Because a blockchain is updated quickly by each participant on the network to reflect the most recent transaction, it removes the need for multiple copies of the same document to be stored on numerous databases across various entities. For example, with a traditional trade finance system, the importer, exporter, shipper, banks, etc., must all maintain their own database for all the documents related to a transaction (the letter of credit, bill of lading, invoices, etc.). Each of these databases must be continuously reconciled against the others, and if there is an error in one document, corrective steps must then be taken to determine which (if any) copy of the document is correct.
Conversely, a single blockchain can embody all of the necessary information in one digital document, which is updated nearly instantly and viewable by all members on the network at the same time. Blockchain’s potential advantages include the speeding up of transaction settlement time (which currently takes days), increasing transparency amongst all parties and unlocking capital that would otherwise be tied up waiting to be transferred.6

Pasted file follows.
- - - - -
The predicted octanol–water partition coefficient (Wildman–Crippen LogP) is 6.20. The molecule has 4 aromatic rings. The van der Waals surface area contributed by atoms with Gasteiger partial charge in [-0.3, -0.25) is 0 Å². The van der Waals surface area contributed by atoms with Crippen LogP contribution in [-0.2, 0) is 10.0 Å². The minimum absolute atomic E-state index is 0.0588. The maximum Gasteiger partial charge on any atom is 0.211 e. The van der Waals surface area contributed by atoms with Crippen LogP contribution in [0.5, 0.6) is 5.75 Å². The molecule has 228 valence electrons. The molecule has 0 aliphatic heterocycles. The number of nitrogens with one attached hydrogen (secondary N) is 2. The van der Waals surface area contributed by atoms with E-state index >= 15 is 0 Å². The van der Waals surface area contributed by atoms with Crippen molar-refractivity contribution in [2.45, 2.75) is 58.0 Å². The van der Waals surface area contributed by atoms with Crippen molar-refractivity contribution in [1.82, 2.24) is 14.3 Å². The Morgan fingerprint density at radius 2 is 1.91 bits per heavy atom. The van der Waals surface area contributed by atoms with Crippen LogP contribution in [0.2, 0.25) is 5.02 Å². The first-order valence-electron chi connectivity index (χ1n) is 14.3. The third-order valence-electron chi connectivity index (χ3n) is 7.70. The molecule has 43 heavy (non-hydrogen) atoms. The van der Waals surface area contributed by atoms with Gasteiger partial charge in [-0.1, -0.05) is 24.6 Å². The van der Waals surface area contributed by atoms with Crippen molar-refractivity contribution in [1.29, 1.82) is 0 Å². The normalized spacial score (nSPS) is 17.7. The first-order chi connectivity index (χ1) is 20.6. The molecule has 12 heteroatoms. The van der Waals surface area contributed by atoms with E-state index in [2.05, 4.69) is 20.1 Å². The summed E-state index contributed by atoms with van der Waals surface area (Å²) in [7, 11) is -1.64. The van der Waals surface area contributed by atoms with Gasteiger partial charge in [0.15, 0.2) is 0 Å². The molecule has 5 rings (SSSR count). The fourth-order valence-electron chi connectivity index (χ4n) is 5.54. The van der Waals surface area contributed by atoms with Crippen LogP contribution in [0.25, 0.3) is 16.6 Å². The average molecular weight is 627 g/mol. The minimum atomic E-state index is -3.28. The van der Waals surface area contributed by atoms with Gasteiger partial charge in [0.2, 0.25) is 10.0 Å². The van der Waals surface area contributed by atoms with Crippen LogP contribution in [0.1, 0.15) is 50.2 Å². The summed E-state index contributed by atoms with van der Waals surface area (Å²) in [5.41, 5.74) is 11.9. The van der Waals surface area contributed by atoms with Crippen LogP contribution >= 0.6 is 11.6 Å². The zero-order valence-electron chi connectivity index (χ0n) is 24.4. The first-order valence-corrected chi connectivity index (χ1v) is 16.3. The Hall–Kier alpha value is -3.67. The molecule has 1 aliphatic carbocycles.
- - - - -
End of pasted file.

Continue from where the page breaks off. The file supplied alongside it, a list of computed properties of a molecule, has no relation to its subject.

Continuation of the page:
Several companies and financial industry consortia have already begun investing in and developing test programs utilising blockchain in trade finance and receivables finance. The Society for Worldwide Interbank Financial Telecommunication (SWIFT) is exploring the use of blockchain in trade finance. SWIFT CEO Gottfried Leibbrandt has said that “[SWIFT is] looking at the blockchain technology, keeping a very close eye on it. If there is a way to improve the service we provide to the banks with that new technology, then we will use it. We are absolutely on it.”7